public abstract void SetValue(object obj, object value, BindingFlags invokeAttr, Binder binder, object[] index, CultureInfo culture);
    }

[EDIT] Added C# syntax highlight by @karelz

@AtsushiKan AtsushiKan added this to the Future milestone Aug 2, 2017

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AtsushiKan commented Aug 2, 2017

@MichalStrehovsky - Thoughts? This does seem like a pragmatic way to address a behavior that's been a long-standing irritance (at least for me.)

@AtsushiKan AtsushiKan self-assigned this Aug 2, 2017

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MichalStrehovsky commented Aug 2, 2017

@MichalStrehovsky - Thoughts?

Heh, I never even saw the overload of Invoke/GetValue/SetValue that takes BindingFlags. I guess this should work. We just have to make sure we do whatever is the consistent thing to do when someone passes the new BindingFlag to e.g. Type.GetMethod (I assume we wouldn't return a different MethodInfo based on that).

Do we want to also take this opportunity to propose an overload of Activator.CreateInstance<T> that takes binding flags? We would obviously only respect the new binding flag and do whatever is the consistent thing for anything else (throw/ignore).

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AtsushiKan commented Aug 2, 2017

Activator.CreateInstance<T> - if we add a BindingFlags parameter, people will probably expect it to honor Public/NonPublic/Instance/Static as well as the new bit.

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JonHanna commented Aug 2, 2017

Surely CreateInstanceis ipso facto Instance? The behaviour with the other flags could be like that of the non-generic version that takes them, but its use is already more limited (one can normally do new T() if T is known at jit time to be suitable for use with it), so perhaps there's no gap to fill.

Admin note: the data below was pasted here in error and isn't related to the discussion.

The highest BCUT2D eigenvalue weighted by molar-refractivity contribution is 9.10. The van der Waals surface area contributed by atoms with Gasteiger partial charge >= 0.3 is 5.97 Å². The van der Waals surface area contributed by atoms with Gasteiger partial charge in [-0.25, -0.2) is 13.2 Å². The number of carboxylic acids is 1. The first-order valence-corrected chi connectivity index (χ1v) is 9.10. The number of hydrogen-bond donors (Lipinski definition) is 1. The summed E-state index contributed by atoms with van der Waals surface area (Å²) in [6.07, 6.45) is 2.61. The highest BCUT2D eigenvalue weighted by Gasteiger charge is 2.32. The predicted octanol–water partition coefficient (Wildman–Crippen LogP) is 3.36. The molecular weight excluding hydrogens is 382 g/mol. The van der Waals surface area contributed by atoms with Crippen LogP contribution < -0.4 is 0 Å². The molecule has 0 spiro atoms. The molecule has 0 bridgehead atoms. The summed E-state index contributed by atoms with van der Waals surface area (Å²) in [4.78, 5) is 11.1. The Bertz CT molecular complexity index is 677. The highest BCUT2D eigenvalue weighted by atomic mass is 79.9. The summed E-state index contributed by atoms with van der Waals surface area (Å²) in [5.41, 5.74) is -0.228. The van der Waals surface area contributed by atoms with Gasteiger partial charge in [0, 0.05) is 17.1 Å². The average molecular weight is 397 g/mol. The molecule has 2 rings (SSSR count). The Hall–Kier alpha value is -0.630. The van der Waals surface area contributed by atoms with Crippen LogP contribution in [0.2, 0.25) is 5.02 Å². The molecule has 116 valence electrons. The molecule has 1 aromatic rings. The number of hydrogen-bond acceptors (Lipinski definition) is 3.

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MichalStrehovsky commented Aug 2, 2017

one can normally do new T()

new T() actually expands to Activator.CreateInstance<T> with all the baggage (exceptions thrown from the constructor will be wrapped in TargetInvocationException). That compat ship has unfortunately already sailed. The new overload would be for people who expect new T() to do the reasonable thing but can't express it currently. We can make Activator.CreateInstance<T> super fast, as opposed to the overload that takes a Type (we already do make it fast on AOT platforms).

Making it also work for private constructors is a bunch of work for AOT, so I would propose we make BindingFlags.NonPublic throw and see how the feedback looks like?

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JonHanna commented Aug 2, 2017

with all the baggage

True, it could be worth losing the syntactic sugar of new() for getting away from that.

Making it also work for private constructors is a bunch of work for AOT

Could it slow-path through (T)Activator.CreateInstance(typeof(T), … so even if it isn't as fast, it still produces the correct results?

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MichalStrehovsky commented Aug 2, 2017

Could it slow-path through (T)Activator.CreateInstance(typeof(T), … so even if it isn't as fast, it still produces the correct results?

It could, but it always makes me sad to have APIs with perf characteristics that can't be reasoned about (sure, we could document that, but who reads docs?).